Off the Wall | CraigDailyPress.com

Off the Wall

Of car washes and TV hunks

Guest author

“He looked at her …,” I say breathily.

“She looked at him …,” Max growls.

“And those chamois strips started shakin’ …,” Leila says, doing a little shimmy.

Last night on “Ally McBeal,” Ally did it with a total stranger at a car wash.

“Eeeeee!” we squeal like a bunch of schoolgirls. You can smear on Retin-A until the cows come home, but nothing turns back time like basking in the glory of someone else’s sex life.

Dropping a Corningware bowl of nuked Snickers in the middle of the table, Max passes out the spoons. No doubt the Snickers are left over from Halloween it’s the year that’s in question.

“I’ve always dreamed of doing it in a car wash,” Leila says, “… and an elevator … and a corn silo …”

Underneath the style and sophistication, Leila’s just a country girl at heart.

Scrutinizing the crud on her spoon, Rosie carefully slides it out of harm’s way and wipes her hands on her pressed chinos. “What was the man doing at the car wash?” she asks.

“I think he works there,” Max says as she dumps a pint of Haagen-Dazs on the Snickers and tops the whole mess with whipped cream. It’s like watching an artist at work. Max is the Picasso of junk food.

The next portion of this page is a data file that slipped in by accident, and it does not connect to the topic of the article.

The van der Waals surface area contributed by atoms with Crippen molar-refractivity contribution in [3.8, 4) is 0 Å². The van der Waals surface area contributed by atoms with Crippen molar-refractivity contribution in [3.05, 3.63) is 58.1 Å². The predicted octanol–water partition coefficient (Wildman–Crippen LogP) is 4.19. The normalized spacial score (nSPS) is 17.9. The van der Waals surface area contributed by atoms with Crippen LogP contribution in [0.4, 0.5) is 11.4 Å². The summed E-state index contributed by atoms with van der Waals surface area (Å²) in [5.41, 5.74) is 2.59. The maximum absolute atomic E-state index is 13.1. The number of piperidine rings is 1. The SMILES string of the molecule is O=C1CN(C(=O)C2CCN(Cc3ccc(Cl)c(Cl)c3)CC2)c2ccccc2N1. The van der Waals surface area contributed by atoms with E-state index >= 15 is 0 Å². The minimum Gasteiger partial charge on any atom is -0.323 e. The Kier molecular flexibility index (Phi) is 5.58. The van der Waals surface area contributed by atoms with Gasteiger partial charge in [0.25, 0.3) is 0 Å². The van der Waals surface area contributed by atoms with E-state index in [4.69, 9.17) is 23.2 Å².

Rosie stares at us in disbelief.

“Ally did it with a man who works at a car wash?” she asks incredulously.

Judging by the look on Rosie’s face, you’d think the guy made a living manufacturing fur toilet seats.

“I think he’s the manager,” Max says, sprinkling on the nuts. Mouths full, Leila and I confirm this with a nod.

Somewhat pacified, Rosie pours herself a cup of hot water.

“How much do you suppose a car wash manager makes?” she ponders as she bobs an herbal tea bag up and down in her cup.

Tossing a cherry into her mouth, Max gives his some thought.

“Well,” she says, rolling the stem from one side of her mouth to the other, “if it’s a high-volume car wash, and he has an employee stock option plan …”

I don’t believe this. We can’t even fantasize about a fictional television character without analyzing the long-term financial ramifications.

“We’re pathetic!” I huff with disdain. “Back in the old days, we’d be talking about what we did last night.”

Shamed silence falls over the room.

“Ladies,” I say solemnly, “instead of just talking about it, I say we just do it at the car wash.”

“At the car wash!!” Leila and Max thunder, stomping the floor and pounding their spoons on the table.

Smugly stirring her tea, Rosie stares at us like the Grinch who stole Christmas. No one can ruin the mood like Rosie. The woman’s like nonsurgical neutering.

“I have one little word for you,” she says, tinging her spoon dry. “Husbands.”

That pretty much takes the shimmy out of our chamois. After years in captivity, the only way our boys would roar at the car wash is if the brushes scratched the paint. (Copyright 1999 P.S. Wall. Distributed by Universal Press Syndicate.)